“The Missing Gun” is likely to be of interest to Asian film fans mainly because it marks the debut of mainland Chinese auteur Lu Chuan, whose stunning “Kekexili: Mountain Patrol” is still gathering acclaim on the festival circuit. Although the two films are both genuine, heartfelt portrayals of common Chinese people, they are quite different in narrative and visual terms. With “The Missing Gun” Chuan employs fractured, complex storytelling, as well as a far more frenetic, stylised approach than the epic brooding of his later work. However, the same measured pace is evident and the result is an engrossing, unconventional thriller which offers a fascinating glimpse at the lives of everyday people in a small, rural Chinese village. Although there is very little in the way of action or set pieces, “The Missing Gun” is an exciting, gripping gem which proves that not all Asian cop films need be packed full of car chases and explosions.
The film begins as village policeman Ma (Wen Jiang, director of the Cannes-prize winning “Devils on the Doorstep” and star of Zhang Yimou’s “Red Sorghum”) wakes after a drunken night at his sister’s wedding to find his gun missing. In Mainland China, firearm possession is strictly regulated, and so the loss immediately lands Ma with the threat of being fired if it is not recovered. To make matters worse, his childhood sweetheart turns up dead shortly thereafter, apparently killed with his gun, a fact which makes him the prime suspect. With increasing desperation, Ma tries to piece together the events of the night before and solve the murder, a task made more difficult by the ever changing stories of the other villagers.
“The Missing Gun” starts with a frantic, handheld camera-shot tour of the village, and for three quarters of the film at least, the pace never slackens, as Chuan (who also scripted) keeps things moving by throwing innumerable obstacles in the path of his ill-fated protagonist. Although some of these obstacles prove to be anecdotal, and at times even whimsical, they give the film a realistic, grounded feel lacking in other thrillers, and as a result, Ma’s quest is far more sympathetic and believable. His sense of exasperation and frustration is shared by the viewer, and there is a genuine sense of excitement with each new clue and possible lead.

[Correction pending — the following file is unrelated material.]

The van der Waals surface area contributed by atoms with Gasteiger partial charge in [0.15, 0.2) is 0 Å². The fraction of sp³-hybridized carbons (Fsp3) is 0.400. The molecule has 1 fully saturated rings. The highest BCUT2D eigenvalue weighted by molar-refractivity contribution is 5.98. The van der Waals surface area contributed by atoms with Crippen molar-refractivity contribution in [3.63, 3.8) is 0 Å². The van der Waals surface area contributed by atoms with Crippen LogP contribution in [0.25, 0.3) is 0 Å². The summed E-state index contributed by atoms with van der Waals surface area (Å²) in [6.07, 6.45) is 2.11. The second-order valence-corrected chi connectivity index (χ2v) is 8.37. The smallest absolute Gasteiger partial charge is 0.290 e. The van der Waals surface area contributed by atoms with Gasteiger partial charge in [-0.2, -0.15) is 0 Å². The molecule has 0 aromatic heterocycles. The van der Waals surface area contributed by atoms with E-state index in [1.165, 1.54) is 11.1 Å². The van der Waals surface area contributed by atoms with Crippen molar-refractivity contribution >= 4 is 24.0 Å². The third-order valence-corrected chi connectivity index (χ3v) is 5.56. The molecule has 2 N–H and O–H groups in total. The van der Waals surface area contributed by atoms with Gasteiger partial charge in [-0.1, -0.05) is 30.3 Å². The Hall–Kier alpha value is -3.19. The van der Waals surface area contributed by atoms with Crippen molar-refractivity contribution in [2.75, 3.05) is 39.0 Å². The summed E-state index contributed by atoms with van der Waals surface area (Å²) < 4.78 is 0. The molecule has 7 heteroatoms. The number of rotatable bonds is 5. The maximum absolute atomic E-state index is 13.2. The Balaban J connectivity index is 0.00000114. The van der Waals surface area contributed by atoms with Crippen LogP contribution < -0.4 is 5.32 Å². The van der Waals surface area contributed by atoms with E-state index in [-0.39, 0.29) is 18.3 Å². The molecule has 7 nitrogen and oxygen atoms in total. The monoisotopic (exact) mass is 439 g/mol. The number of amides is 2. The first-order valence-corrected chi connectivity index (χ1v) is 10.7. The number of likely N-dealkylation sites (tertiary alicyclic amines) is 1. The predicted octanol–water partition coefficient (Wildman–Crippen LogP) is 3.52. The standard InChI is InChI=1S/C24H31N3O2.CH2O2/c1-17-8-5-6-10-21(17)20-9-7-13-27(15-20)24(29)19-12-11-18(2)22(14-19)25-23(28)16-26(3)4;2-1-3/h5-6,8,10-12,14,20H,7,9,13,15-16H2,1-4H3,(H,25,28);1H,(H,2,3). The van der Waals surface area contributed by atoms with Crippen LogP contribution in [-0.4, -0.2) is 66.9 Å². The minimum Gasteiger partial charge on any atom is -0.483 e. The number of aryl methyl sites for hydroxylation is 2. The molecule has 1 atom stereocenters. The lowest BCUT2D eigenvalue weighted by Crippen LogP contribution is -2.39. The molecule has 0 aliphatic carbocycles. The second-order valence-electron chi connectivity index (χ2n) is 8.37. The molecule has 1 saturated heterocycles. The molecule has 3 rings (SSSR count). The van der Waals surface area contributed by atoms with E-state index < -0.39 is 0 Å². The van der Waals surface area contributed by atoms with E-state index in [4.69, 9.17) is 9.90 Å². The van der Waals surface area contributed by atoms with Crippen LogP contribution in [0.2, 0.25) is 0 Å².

Chuan goes to some pains to imbue “The Missing Gun” with the smallest details of everyday village life, from Ma’s domestic situation, to the inscrutable attitudes of his superiors. These elements invigorate the story, filling it with quirky characters whose personal motivations and goals help to make the various plot twists seem more acceptable and less convoluted. The realistic air also benefits the film by giving a sense of danger and tension, as the viewer is constantly reminded of the damage that can be done with a single bullet.
Of course, such a contemplative approach means there is no real gunplay on show, and as such, some viewers may be disappointed by the lack of conventional action, as “The Missing Gun” is in many ways the polar opposite of similarly plotted Hong Kong films such as Johnny To’s “P.T.U”. However, Chuan’s film is equally, if not more exciting thanks to his tight direction and compelling plot, and is all the more thrilling for not relying on the usual genre cliché.
Visually, the film is often breathtaking, with Chuan employing a number of striking techniques, including some fast editing, inventive camera work and well placed surreal imagery. Through this, he breathes an exciting vitality into the traditional trappings of the village and the surrounding countryside, portraying them in a way most uncommon in Mainland Chinese cinema.
The only real problem with “The Missing Gun” comes in the final act, as Chuan lets the pace drop off, and fails to provide a satisfactory climax. Although the film does end in a soberly realistic fashion, and one which is in keeping with what has come before, it feels a little too out of left field, and lacking in the cathartic nature demanded by the high tension and involvement which the narrative has generated up to this point. However, since Chuan wisely keeps the proceedings to a lean ninety minutes, this is a relatively minor criticism, and one which should not dissuade viewers from seeking out the film, which is a worthy debut by one of the most interesting voices in contemporary Chinese cinema.
Chuan Lu (director) / Chuan Lu (screenplay)
CAST: Wen Jiang …. Ma Shan
Shi Liang …. Zhou Xiao Gang